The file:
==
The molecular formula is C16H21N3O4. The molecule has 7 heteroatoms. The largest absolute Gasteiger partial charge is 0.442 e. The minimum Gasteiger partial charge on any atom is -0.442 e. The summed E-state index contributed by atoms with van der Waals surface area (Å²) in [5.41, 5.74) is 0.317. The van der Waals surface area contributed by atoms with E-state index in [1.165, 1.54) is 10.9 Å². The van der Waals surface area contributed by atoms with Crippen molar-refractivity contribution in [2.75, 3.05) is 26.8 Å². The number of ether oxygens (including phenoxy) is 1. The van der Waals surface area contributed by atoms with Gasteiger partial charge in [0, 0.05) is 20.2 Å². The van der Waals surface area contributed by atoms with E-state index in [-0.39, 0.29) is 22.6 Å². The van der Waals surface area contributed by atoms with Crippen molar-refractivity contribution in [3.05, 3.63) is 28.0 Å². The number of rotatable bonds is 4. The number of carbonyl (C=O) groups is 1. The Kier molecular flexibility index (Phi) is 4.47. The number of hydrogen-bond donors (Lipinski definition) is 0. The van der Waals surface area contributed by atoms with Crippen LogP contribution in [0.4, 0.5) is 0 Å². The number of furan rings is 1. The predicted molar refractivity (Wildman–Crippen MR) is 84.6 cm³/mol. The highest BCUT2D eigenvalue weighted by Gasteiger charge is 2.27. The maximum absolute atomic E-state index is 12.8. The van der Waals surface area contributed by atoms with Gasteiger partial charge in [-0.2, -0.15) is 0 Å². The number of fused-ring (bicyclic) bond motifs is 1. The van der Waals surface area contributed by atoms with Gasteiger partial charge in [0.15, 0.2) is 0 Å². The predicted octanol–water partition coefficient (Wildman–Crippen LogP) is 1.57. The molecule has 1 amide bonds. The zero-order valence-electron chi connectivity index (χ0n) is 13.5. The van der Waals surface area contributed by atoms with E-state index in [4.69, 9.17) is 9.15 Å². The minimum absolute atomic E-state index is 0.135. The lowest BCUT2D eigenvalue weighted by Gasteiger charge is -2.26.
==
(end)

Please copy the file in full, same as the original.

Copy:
The molecular formula is C16H21N3O4. The molecule has 7 heteroatoms. The largest absolute Gasteiger partial charge is 0.442 e. The minimum Gasteiger partial charge on any atom is -0.442 e. The summed E-state index contributed by atoms with van der Waals surface area (Å²) in [5.41, 5.74) is 0.317. The van der Waals surface area contributed by atoms with E-state index in [1.165, 1.54) is 10.9 Å². The van der Waals surface area contributed by atoms with Crippen molar-refractivity contribution in [2.75, 3.05) is 26.8 Å². The number of ether oxygens (including phenoxy) is 1. The van der Waals surface area contributed by atoms with Gasteiger partial charge in [0, 0.05) is 20.2 Å². The van der Waals surface area contributed by atoms with E-state index in [-0.39, 0.29) is 22.6 Å². The van der Waals surface area contributed by atoms with Crippen molar-refractivity contribution in [3.05, 3.63) is 28.0 Å². The number of rotatable bonds is 4. The number of carbonyl (C=O) groups is 1. The Kier molecular flexibility index (Phi) is 4.47. The number of hydrogen-bond donors (Lipinski definition) is 0. The van der Waals surface area contributed by atoms with Crippen LogP contribution in [0.4, 0.5) is 0 Å². The number of furan rings is 1. The predicted molar refractivity (Wildman–Crippen MR) is 84.6 cm³/mol. The highest BCUT2D eigenvalue weighted by Gasteiger charge is 2.27. The maximum absolute atomic E-state index is 12.8. The van der Waals surface area contributed by atoms with Gasteiger partial charge in [-0.2, -0.15) is 0 Å². The number of fused-ring (bicyclic) bond motifs is 1. The van der Waals surface area contributed by atoms with Gasteiger partial charge in [0.15, 0.2) is 0 Å². The predicted octanol–water partition coefficient (Wildman–Crippen LogP) is 1.57. The molecule has 1 amide bonds. The zero-order valence-electron chi connectivity index (χ0n) is 13.5. The van der Waals surface area contributed by atoms with E-state index in [4.69, 9.17) is 9.15 Å². The minimum absolute atomic E-state index is 0.135. The lowest BCUT2D eigenvalue weighted by Gasteiger charge is -2.26.